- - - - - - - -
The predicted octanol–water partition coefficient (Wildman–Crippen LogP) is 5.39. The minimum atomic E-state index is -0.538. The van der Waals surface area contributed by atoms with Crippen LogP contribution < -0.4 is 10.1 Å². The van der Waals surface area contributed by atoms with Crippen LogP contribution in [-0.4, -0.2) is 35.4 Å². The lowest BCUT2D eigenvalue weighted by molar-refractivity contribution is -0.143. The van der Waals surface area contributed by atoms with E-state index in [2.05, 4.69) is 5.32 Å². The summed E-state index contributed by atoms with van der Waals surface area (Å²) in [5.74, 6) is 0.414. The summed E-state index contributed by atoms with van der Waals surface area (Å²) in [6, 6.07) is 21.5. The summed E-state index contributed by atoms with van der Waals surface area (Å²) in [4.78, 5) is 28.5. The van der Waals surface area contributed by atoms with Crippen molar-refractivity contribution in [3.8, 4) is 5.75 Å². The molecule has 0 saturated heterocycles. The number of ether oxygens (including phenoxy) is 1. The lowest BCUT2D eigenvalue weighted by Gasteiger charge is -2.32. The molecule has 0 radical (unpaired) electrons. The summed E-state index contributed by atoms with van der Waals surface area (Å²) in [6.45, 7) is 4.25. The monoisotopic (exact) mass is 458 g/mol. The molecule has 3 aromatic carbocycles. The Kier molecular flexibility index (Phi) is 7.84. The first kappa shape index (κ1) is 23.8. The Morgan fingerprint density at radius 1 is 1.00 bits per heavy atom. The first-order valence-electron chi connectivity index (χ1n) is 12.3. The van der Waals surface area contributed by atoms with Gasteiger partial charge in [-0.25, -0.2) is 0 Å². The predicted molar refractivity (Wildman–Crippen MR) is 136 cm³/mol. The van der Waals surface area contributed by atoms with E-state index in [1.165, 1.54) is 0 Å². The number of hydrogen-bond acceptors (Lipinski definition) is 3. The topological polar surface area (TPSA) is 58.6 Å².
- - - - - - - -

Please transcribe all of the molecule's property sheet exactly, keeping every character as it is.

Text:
The predicted octanol–water partition coefficient (Wildman–Crippen LogP) is 5.39. The minimum atomic E-state index is -0.538. The van der Waals surface area contributed by atoms with Crippen LogP contribution < -0.4 is 10.1 Å². The van der Waals surface area contributed by atoms with Crippen LogP contribution in [-0.4, -0.2) is 35.4 Å². The lowest BCUT2D eigenvalue weighted by molar-refractivity contribution is -0.143. The van der Waals surface area contributed by atoms with E-state index in [2.05, 4.69) is 5.32 Å². The summed E-state index contributed by atoms with van der Waals surface area (Å²) in [5.74, 6) is 0.414. The summed E-state index contributed by atoms with van der Waals surface area (Å²) in [6, 6.07) is 21.5. The summed E-state index contributed by atoms with van der Waals surface area (Å²) in [4.78, 5) is 28.5. The van der Waals surface area contributed by atoms with Crippen molar-refractivity contribution in [3.8, 4) is 5.75 Å². The molecule has 0 saturated heterocycles. The number of ether oxygens (including phenoxy) is 1. The lowest BCUT2D eigenvalue weighted by Gasteiger charge is -2.32. The molecule has 0 radical (unpaired) electrons. The summed E-state index contributed by atoms with van der Waals surface area (Å²) in [6.45, 7) is 4.25. The monoisotopic (exact) mass is 458 g/mol. The molecule has 3 aromatic carbocycles. The Kier molecular flexibility index (Phi) is 7.84. The first kappa shape index (κ1) is 23.8. The Morgan fingerprint density at radius 1 is 1.00 bits per heavy atom. The first-order valence-electron chi connectivity index (χ1n) is 12.3. The van der Waals surface area contributed by atoms with Gasteiger partial charge in [-0.25, -0.2) is 0 Å². The predicted molar refractivity (Wildman–Crippen MR) is 136 cm³/mol. The van der Waals surface area contributed by atoms with E-state index in [1.165, 1.54) is 0 Å². The number of hydrogen-bond acceptors (Lipinski definition) is 3. The topological polar surface area (TPSA) is 58.6 Å².